We had a feeling this was coming. In his first major speech in the Philippines, Pope Francis called for an end to 'scandalous inequalities' in the country. And what better example of a scandalous inequality is there than that a preposterously ridiculous wedding of Dingdong Dantes and Marian Rivera which was officiated by 8 bishops and 7 priests. In addition, this crass wedding featured a 12-foot high wedding cake, a 2-million-peso wedding gown with an exaggeratedly long train that seemed to go on forever...you get the picture. Published 1/16/2015
An Open Letter to Pope Francis; Please Read It Before Coming to the Philippines

Dear Pope Francis, your much anticipated visit to the Philippines is just a few days away. We expect that you will have been adequately briefed about the Philippines by the time you arrive. However, there might be a few things your Vatican handlers might have missed—or intentionally "forgot" to mention to you so we hope this letter reaches you in time for your historic visit. Before anything else, welcome! Published 1/9/2015
A Dingdong Fancy Wedding for a Third World Country

What is it with us Filipinos? We are a country of "all flash and no substance." Case in point: This ridiculously lavish wedding between two so-so movie stars that sought to outdo even the most "royal" of royal weddings. What was the whole point of this crassly extravagant display? Lest anyone forget, the Philippines is still a Third World country. And many, many squatter's homes (if you can call them "homes") do not have running water or even a toilet! Published 1/4/2015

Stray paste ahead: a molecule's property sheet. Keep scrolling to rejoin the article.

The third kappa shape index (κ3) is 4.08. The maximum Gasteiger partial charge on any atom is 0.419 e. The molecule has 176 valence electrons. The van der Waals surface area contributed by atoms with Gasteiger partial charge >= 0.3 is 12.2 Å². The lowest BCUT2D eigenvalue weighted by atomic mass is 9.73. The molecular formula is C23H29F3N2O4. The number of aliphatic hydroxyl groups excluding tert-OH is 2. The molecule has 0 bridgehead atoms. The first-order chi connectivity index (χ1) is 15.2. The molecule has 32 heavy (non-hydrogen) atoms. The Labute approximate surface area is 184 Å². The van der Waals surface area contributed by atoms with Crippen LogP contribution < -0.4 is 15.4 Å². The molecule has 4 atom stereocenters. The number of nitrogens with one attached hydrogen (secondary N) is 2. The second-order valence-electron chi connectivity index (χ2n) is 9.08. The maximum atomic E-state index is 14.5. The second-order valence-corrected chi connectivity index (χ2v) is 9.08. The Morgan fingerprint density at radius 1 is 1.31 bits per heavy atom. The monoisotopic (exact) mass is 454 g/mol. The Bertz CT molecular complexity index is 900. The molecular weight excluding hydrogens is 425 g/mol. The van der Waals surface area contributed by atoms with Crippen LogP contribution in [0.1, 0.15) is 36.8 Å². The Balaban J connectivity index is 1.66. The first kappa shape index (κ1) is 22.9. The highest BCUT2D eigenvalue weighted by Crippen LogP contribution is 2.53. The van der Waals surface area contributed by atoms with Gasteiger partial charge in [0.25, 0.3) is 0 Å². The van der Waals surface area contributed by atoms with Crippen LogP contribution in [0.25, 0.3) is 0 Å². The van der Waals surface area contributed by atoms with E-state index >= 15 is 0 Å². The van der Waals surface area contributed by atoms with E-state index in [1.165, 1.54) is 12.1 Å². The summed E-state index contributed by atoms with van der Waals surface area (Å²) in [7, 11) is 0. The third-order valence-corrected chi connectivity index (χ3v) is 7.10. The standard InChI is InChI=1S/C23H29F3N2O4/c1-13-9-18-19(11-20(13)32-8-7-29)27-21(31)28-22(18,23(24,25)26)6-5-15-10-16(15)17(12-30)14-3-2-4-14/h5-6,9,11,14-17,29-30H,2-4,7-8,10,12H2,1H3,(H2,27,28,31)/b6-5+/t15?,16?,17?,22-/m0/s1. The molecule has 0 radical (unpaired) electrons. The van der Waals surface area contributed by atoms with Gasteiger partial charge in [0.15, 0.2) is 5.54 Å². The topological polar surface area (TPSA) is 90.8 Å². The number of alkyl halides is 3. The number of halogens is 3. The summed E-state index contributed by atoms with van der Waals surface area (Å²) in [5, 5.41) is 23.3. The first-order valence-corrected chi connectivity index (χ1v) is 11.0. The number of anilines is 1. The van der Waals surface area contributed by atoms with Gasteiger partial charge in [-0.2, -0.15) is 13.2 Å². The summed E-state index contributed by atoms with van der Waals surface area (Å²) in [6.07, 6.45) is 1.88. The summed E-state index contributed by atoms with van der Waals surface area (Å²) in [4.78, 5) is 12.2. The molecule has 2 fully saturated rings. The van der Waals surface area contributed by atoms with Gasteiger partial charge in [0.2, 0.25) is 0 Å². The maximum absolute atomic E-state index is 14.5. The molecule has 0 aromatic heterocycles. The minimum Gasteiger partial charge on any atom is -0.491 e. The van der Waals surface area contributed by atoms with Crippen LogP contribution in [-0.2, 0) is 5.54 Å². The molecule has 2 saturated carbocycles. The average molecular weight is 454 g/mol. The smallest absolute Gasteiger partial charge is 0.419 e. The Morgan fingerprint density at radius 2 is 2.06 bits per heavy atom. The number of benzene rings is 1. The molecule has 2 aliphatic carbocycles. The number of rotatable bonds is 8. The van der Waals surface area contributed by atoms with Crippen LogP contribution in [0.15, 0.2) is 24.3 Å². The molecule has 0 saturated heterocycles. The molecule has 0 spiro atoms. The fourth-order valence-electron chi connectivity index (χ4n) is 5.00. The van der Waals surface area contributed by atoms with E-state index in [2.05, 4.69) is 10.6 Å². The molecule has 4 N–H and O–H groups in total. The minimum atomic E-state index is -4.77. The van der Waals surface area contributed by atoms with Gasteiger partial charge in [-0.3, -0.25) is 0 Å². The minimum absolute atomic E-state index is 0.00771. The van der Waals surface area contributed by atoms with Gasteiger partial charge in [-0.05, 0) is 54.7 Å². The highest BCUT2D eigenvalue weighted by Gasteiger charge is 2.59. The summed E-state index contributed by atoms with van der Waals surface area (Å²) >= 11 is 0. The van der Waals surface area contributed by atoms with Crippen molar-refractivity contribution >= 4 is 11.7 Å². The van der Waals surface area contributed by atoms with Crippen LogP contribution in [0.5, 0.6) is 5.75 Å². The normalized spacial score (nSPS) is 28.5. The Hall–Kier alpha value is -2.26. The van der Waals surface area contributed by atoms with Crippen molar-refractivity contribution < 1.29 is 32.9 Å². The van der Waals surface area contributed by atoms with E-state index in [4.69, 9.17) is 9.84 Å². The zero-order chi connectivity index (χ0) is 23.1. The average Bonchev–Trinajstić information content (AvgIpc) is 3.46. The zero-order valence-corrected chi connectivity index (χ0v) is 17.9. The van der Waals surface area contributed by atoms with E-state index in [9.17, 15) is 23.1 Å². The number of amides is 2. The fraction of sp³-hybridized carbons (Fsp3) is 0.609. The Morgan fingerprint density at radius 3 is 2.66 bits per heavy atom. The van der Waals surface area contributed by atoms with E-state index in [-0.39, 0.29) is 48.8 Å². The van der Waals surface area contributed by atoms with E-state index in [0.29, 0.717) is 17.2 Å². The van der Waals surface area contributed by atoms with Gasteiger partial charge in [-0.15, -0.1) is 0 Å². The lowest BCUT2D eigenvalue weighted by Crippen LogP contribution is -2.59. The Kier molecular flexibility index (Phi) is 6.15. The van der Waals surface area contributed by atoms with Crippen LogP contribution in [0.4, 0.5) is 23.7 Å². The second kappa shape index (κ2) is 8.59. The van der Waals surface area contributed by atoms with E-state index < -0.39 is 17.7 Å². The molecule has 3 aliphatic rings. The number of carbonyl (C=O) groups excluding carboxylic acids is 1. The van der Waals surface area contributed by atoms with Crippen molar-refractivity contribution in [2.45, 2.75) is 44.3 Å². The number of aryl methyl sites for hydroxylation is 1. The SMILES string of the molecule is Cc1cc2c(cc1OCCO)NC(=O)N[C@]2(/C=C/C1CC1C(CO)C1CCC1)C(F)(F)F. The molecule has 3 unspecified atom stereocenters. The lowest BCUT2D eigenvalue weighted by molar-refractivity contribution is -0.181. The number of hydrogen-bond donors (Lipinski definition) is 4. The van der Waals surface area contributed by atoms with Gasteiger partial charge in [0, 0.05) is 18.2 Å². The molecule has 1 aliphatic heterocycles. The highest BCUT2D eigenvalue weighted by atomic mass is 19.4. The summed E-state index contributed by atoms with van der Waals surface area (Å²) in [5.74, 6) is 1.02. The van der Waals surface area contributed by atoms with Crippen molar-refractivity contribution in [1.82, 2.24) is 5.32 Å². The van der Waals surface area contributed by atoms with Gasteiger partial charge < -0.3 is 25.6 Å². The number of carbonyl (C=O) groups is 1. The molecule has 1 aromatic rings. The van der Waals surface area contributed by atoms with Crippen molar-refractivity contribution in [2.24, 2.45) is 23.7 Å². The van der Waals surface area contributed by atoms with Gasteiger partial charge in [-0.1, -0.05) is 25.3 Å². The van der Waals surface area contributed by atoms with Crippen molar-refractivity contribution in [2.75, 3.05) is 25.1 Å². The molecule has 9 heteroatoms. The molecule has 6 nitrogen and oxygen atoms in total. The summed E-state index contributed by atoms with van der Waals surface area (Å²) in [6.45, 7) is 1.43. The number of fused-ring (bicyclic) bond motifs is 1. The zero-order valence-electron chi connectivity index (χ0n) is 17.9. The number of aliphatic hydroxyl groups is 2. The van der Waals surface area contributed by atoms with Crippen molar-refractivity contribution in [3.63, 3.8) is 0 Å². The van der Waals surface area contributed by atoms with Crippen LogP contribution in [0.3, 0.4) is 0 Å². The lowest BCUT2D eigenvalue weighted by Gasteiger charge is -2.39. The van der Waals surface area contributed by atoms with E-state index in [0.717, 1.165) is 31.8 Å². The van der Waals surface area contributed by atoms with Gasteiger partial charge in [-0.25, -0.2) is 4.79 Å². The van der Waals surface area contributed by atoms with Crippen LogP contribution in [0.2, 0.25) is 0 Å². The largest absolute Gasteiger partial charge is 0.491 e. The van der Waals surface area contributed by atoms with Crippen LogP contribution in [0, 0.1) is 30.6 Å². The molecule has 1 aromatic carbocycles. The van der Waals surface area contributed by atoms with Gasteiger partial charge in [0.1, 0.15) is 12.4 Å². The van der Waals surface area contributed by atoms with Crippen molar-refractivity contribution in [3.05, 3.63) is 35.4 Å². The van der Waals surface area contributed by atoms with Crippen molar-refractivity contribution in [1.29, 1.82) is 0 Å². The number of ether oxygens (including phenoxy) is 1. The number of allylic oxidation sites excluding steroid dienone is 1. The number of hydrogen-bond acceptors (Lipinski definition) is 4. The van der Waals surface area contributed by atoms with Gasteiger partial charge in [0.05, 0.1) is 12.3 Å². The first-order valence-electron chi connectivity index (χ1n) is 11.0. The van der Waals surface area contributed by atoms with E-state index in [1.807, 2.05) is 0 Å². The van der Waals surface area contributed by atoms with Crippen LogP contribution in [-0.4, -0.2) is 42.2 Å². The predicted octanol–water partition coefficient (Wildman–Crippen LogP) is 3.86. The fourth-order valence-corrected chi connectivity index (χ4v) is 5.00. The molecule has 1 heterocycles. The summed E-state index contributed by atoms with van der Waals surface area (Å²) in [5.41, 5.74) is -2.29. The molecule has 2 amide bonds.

Vice President Jejomar Binay’s Aguinaldo

Money received from benefactors during Christmas in the Philippines is called “aguinaldo”, a term and practice imported from Mexico during the Spanish colonial period where it now refers to the annual Christmas bonus given to employees. In the Philippines, it is now generally used to describe monetary gifts given by all benefactors, including godparents and employers. Published 12/25/2014
Do Filipinos Want America on Their Side or Not?

Given the Filipino penchant for "dramatics," not to mention the circus atmosphere that inevitably encompasses any event of even minor significance, one can hardly blame American government officials for refusing to hand over US Marine Lance Corporal Joseph Scott Pemberton over to Philippine authorities. The intriguing question in all this however is why some Filipinos are so insistent on having custody over the accused. Published 12/19/2014